Should the doctor have told me my treatment options before I took the tests?

I’ve been suffering from pretty severe dizziness for several months now.I just spent over $1000 on CAT scans and a cardio pulmonary Doppler just to find out all I really need is some B12 and some Hallpike maneuvers. They could have told me about that first and I could have saved $1000. What do you think? Or maybe the better question is: would taking B12 have harmed me?

Depends. The doctor might well have thought something serious and worth excluding ASAP might turn up on those tests, while taking B12 and such might take too long to show good results if you had the less-serious diagnosis and put your health/life at risk if you really had something more serious.

When I worked in pediatric cardiology, easily over 95% of the teenagers with chest pain that we had come into the office turned out to be just musculoskeletal pain, take some OTC painkiller if it gets too bad, you’ll grow out of it. But if they got referred to us, we put them on the schedule right away, and ran (expensive) tests if the doctors weren’t sure it was just an unrelated pain. They don’t want to be the doctor who says “it’s probably nothing, take some meds and go home” and then it’s all over the news that “17 year old drops dead on basketball court of undiagnosed heart problem; parents say Dr. So-and-So told them it was nothing and didn’t run tests.”

I don’t think $1,000 in tests is out of line considering the wide range of serious things that could cause severe dizziness. It’s not the B-12 that might have harmed you (necessarily, IANAD), but the delay in detecting a potential brain tumor or whatever. If you had other symptoms that clearly pointed to a B-12 issue (whatever those might be) I could see wondering if about ruling that out first.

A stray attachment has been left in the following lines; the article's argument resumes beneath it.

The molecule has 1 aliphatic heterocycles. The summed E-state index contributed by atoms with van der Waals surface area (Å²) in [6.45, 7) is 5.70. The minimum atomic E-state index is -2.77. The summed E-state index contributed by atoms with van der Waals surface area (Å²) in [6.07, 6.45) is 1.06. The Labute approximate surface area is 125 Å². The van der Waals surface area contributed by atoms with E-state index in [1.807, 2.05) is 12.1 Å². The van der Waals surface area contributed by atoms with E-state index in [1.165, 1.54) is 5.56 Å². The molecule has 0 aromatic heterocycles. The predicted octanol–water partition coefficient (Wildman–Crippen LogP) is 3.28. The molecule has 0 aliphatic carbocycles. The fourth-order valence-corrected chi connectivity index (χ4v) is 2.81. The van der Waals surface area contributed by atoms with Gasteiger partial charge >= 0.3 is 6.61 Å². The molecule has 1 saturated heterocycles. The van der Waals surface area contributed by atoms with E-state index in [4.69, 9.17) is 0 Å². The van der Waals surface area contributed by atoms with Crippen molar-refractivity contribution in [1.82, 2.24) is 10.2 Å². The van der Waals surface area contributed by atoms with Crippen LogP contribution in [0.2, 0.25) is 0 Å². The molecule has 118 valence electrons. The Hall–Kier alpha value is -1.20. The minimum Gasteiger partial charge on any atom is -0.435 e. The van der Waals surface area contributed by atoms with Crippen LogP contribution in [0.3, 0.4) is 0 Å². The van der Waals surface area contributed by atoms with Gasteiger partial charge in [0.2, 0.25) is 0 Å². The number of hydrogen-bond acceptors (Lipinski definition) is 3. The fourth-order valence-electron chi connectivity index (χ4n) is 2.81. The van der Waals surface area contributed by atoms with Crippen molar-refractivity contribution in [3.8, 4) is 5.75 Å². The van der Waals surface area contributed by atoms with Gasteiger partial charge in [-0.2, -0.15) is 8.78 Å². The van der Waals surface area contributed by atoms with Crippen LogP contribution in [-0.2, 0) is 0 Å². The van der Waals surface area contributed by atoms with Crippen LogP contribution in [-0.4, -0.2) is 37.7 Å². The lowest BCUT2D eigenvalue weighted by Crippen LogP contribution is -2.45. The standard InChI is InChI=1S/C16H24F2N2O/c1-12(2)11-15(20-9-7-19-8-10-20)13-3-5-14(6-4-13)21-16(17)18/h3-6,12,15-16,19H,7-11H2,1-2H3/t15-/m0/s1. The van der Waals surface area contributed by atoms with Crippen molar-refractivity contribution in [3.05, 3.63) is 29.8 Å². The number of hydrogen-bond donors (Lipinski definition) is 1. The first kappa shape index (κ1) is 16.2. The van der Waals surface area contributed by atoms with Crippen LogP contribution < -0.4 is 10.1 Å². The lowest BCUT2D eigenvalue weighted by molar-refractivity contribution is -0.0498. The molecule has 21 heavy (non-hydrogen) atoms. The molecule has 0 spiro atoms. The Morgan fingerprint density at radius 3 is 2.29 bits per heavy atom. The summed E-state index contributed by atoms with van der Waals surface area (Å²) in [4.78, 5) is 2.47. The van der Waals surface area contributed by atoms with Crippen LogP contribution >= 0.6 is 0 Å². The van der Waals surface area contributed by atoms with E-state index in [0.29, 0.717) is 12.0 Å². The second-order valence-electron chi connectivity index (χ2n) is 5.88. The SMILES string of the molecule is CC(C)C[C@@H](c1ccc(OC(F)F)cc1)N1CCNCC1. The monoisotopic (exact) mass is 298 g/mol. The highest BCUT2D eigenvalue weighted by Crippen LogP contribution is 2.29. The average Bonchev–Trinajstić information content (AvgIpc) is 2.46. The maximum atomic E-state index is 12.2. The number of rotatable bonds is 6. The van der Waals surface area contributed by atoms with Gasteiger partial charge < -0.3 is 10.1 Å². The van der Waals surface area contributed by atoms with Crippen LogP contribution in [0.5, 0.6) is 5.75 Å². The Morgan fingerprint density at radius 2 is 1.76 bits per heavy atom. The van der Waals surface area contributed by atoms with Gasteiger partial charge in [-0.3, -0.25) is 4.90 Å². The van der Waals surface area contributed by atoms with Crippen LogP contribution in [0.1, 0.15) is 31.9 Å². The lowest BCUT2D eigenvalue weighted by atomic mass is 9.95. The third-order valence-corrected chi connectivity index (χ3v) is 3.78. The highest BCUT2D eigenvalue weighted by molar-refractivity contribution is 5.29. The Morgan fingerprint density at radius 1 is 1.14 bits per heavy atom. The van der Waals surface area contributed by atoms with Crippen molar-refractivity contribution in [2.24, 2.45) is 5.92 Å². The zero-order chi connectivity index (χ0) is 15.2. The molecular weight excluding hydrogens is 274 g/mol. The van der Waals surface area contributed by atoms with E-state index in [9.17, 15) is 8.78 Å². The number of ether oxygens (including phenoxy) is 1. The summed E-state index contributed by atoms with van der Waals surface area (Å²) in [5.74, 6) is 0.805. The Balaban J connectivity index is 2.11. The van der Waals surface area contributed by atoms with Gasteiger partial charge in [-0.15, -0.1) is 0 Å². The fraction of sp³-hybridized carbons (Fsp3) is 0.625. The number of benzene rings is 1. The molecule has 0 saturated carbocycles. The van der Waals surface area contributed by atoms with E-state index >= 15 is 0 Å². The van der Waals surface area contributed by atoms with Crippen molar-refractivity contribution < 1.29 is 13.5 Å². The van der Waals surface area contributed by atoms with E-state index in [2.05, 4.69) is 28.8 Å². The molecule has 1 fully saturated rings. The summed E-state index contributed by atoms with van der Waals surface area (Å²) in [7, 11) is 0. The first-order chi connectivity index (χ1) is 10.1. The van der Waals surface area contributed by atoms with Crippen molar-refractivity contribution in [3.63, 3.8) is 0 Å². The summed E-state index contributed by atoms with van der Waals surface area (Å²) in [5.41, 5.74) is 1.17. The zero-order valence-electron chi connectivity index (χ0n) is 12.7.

I had some dizziness a couple years back and didn’t get a bunch of tests, because it was pretty clearly related to my allergies, and by treating them more actively it cleared up. But you have my sympathy in that I remember severe unexpected dizziness as really unpleasant.

Forgive the hijack, but is this common? I would occasionally get crippling chest pains for a few hours at a time when I was a tween/teen; but for reasons I never learned my parents never took me to a doc for them.

It only occurred to me much later that chest pains are also sometimes things you could die from… but by then I’d outgrown them by several years already. So in hindsight, I occasionally wonder what the hell those pains were, since obviously they didn’t kill me. Muscle spams? Which muscles?


From what I’ve heard, it sounds as if your doctor screwed up (on the side of caution, which is a good place to screw up). I’m going to go ahead and guess your dizziness was caused by anemia? B12 (or folate) deficiency is the most common cause of what is known as megaloblastic anemia.

The doctor should have picked up on the anemia right away. From there, he should have taken a look at your blood and he would have seen enlarged red blood cells. A test for serum B12 and folate should have soon followed.

This is all assuming, of course, that you were anemic. If you didn’t present with anemia, a CT would have been warranted.

Also, while taking B12 wouldn’t have harmed you (indeed, taking a multivitamin every day is wise regardless), there may not have been any indication to do so. Dizziness can be a troublesome symptom to diagnose.

We did see quite a few teens with that situation, though I think most of them were probably teenage athletes who maybe suffered those pains while playing sports, and were told/highly encouraged by coaches that they should get it checked out. I notice every now and then a news story of a local teen who drops dead of a previously undiagnosed problem, often cardiac. I suspect those stories get into the heads of both doctors and parents (not to mention coaches and the like), and if a teen complains about chest pain they might well get dragged off to the doctor in that case.